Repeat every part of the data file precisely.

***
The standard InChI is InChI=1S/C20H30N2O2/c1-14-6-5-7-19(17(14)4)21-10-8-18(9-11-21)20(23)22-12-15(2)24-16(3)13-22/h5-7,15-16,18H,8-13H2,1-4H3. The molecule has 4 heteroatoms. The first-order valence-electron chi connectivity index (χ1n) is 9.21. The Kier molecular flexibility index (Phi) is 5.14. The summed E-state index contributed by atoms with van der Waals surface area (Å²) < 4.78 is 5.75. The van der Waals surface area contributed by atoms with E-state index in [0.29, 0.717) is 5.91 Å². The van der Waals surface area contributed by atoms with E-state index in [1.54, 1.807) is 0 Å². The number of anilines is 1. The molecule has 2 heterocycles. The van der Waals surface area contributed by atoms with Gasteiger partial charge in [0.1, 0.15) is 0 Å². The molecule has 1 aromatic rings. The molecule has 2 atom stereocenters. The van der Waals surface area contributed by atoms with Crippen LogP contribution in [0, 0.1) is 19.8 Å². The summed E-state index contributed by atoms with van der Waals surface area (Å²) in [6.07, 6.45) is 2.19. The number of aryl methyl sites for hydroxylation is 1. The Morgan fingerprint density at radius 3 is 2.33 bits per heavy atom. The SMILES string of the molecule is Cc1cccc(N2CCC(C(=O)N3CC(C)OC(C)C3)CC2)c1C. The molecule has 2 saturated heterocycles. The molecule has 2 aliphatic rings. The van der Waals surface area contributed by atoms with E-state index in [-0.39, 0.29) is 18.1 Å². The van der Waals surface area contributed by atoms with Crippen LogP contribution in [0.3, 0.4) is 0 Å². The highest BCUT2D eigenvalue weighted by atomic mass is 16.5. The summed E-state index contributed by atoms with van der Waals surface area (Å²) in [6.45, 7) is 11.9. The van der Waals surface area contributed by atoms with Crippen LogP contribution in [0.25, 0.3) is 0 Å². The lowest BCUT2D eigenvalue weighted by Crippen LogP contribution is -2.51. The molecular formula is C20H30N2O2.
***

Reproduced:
The standard InChI is InChI=1S/C20H30N2O2/c1-14-6-5-7-19(17(14)4)21-10-8-18(9-11-21)20(23)22-12-15(2)24-16(3)13-22/h5-7,15-16,18H,8-13H2,1-4H3. The molecule has 4 heteroatoms. The first-order valence-electron chi connectivity index (χ1n) is 9.21. The Kier molecular flexibility index (Phi) is 5.14. The summed E-state index contributed by atoms with van der Waals surface area (Å²) < 4.78 is 5.75. The van der Waals surface area contributed by atoms with E-state index in [0.29, 0.717) is 5.91 Å². The van der Waals surface area contributed by atoms with E-state index in [1.54, 1.807) is 0 Å². The number of anilines is 1. The molecule has 2 heterocycles. The van der Waals surface area contributed by atoms with Gasteiger partial charge in [0.1, 0.15) is 0 Å². The molecule has 1 aromatic rings. The molecule has 2 atom stereocenters. The van der Waals surface area contributed by atoms with Crippen LogP contribution in [0, 0.1) is 19.8 Å². The summed E-state index contributed by atoms with van der Waals surface area (Å²) in [6.07, 6.45) is 2.19. The number of aryl methyl sites for hydroxylation is 1. The Morgan fingerprint density at radius 3 is 2.33 bits per heavy atom. The SMILES string of the molecule is Cc1cccc(N2CCC(C(=O)N3CC(C)OC(C)C3)CC2)c1C. The molecule has 2 saturated heterocycles. The molecule has 2 aliphatic rings. The van der Waals surface area contributed by atoms with E-state index in [-0.39, 0.29) is 18.1 Å². The van der Waals surface area contributed by atoms with Crippen LogP contribution in [0.3, 0.4) is 0 Å². The highest BCUT2D eigenvalue weighted by atomic mass is 16.5. The summed E-state index contributed by atoms with van der Waals surface area (Å²) in [6.45, 7) is 11.9. The van der Waals surface area contributed by atoms with Crippen LogP contribution in [0.25, 0.3) is 0 Å². The lowest BCUT2D eigenvalue weighted by Crippen LogP contribution is -2.51. The molecular formula is C20H30N2O2.